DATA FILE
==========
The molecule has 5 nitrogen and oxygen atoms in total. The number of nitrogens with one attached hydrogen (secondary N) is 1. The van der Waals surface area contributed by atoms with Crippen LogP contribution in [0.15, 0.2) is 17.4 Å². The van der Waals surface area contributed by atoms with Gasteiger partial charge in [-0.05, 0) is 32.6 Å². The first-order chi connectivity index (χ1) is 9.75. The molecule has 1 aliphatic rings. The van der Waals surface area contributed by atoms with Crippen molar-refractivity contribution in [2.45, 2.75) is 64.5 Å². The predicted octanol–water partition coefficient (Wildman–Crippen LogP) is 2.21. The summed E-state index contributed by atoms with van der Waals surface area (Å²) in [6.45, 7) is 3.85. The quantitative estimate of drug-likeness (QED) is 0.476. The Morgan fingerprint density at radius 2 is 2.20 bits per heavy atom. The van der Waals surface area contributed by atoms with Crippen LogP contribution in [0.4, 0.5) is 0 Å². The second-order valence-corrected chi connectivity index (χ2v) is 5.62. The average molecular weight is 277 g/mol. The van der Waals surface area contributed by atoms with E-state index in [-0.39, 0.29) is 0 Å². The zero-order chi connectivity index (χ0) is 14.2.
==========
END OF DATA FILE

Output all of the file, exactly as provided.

The molecule has 5 nitrogen and oxygen atoms in total. The number of nitrogens with one attached hydrogen (secondary N) is 1. The van der Waals surface area contributed by atoms with Crippen LogP contribution in [0.15, 0.2) is 17.4 Å². The van der Waals surface area contributed by atoms with Gasteiger partial charge in [-0.05, 0) is 32.6 Å². The first-order chi connectivity index (χ1) is 9.75. The molecule has 1 aliphatic rings. The van der Waals surface area contributed by atoms with Crippen molar-refractivity contribution in [2.45, 2.75) is 64.5 Å². The predicted octanol–water partition coefficient (Wildman–Crippen LogP) is 2.21. The summed E-state index contributed by atoms with van der Waals surface area (Å²) in [6.45, 7) is 3.85. The quantitative estimate of drug-likeness (QED) is 0.476. The Morgan fingerprint density at radius 2 is 2.20 bits per heavy atom. The van der Waals surface area contributed by atoms with Crippen LogP contribution in [0.4, 0.5) is 0 Å². The second-order valence-corrected chi connectivity index (χ2v) is 5.62. The average molecular weight is 277 g/mol. The van der Waals surface area contributed by atoms with E-state index in [-0.39, 0.29) is 0 Å². The zero-order chi connectivity index (χ0) is 14.2.